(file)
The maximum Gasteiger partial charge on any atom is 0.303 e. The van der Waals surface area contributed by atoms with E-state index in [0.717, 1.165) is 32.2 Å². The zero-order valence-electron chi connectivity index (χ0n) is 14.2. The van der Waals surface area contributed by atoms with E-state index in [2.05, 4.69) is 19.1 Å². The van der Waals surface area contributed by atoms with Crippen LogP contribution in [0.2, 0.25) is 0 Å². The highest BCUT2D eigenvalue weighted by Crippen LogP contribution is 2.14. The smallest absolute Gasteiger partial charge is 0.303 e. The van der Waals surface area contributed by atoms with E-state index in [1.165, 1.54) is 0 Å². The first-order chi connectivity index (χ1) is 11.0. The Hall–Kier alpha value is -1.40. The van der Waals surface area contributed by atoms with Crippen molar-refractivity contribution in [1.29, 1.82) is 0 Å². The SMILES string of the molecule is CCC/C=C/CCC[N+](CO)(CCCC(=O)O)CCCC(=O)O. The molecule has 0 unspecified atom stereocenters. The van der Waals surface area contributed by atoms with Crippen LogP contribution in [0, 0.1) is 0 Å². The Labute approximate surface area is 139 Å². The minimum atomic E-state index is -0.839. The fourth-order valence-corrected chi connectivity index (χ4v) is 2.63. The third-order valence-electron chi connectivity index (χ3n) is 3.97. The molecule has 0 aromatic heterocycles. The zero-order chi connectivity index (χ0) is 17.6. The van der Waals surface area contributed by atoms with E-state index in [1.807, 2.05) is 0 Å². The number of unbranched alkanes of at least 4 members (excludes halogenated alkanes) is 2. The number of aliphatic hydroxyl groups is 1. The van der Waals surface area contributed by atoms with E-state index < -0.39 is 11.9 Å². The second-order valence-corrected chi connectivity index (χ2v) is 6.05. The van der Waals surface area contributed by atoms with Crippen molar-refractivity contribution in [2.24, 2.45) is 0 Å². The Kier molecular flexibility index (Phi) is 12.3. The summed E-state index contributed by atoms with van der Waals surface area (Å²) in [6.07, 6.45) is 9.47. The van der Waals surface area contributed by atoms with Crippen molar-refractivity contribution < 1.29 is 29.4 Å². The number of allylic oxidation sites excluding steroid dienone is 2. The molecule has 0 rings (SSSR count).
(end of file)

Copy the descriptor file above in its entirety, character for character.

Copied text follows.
The maximum Gasteiger partial charge on any atom is 0.303 e. The van der Waals surface area contributed by atoms with E-state index in [0.717, 1.165) is 32.2 Å². The zero-order valence-electron chi connectivity index (χ0n) is 14.2. The van der Waals surface area contributed by atoms with E-state index in [2.05, 4.69) is 19.1 Å². The van der Waals surface area contributed by atoms with Crippen LogP contribution in [0.2, 0.25) is 0 Å². The highest BCUT2D eigenvalue weighted by Crippen LogP contribution is 2.14. The smallest absolute Gasteiger partial charge is 0.303 e. The van der Waals surface area contributed by atoms with E-state index in [1.165, 1.54) is 0 Å². The first-order chi connectivity index (χ1) is 11.0. The Hall–Kier alpha value is -1.40. The van der Waals surface area contributed by atoms with Crippen molar-refractivity contribution in [1.29, 1.82) is 0 Å². The SMILES string of the molecule is CCC/C=C/CCC[N+](CO)(CCCC(=O)O)CCCC(=O)O. The molecule has 0 unspecified atom stereocenters. The van der Waals surface area contributed by atoms with Crippen LogP contribution in [0, 0.1) is 0 Å². The Labute approximate surface area is 139 Å². The minimum atomic E-state index is -0.839. The fourth-order valence-corrected chi connectivity index (χ4v) is 2.63. The third-order valence-electron chi connectivity index (χ3n) is 3.97. The molecule has 0 aromatic heterocycles. The zero-order chi connectivity index (χ0) is 17.6. The van der Waals surface area contributed by atoms with E-state index in [1.807, 2.05) is 0 Å². The number of unbranched alkanes of at least 4 members (excludes halogenated alkanes) is 2. The number of aliphatic hydroxyl groups is 1. The van der Waals surface area contributed by atoms with E-state index < -0.39 is 11.9 Å². The second-order valence-corrected chi connectivity index (χ2v) is 6.05. The van der Waals surface area contributed by atoms with Crippen molar-refractivity contribution in [2.24, 2.45) is 0 Å². The Kier molecular flexibility index (Phi) is 12.3. The summed E-state index contributed by atoms with van der Waals surface area (Å²) in [6.07, 6.45) is 9.47. The van der Waals surface area contributed by atoms with Crippen molar-refractivity contribution < 1.29 is 29.4 Å². The number of allylic oxidation sites excluding steroid dienone is 2. The molecule has 0 rings (SSSR count).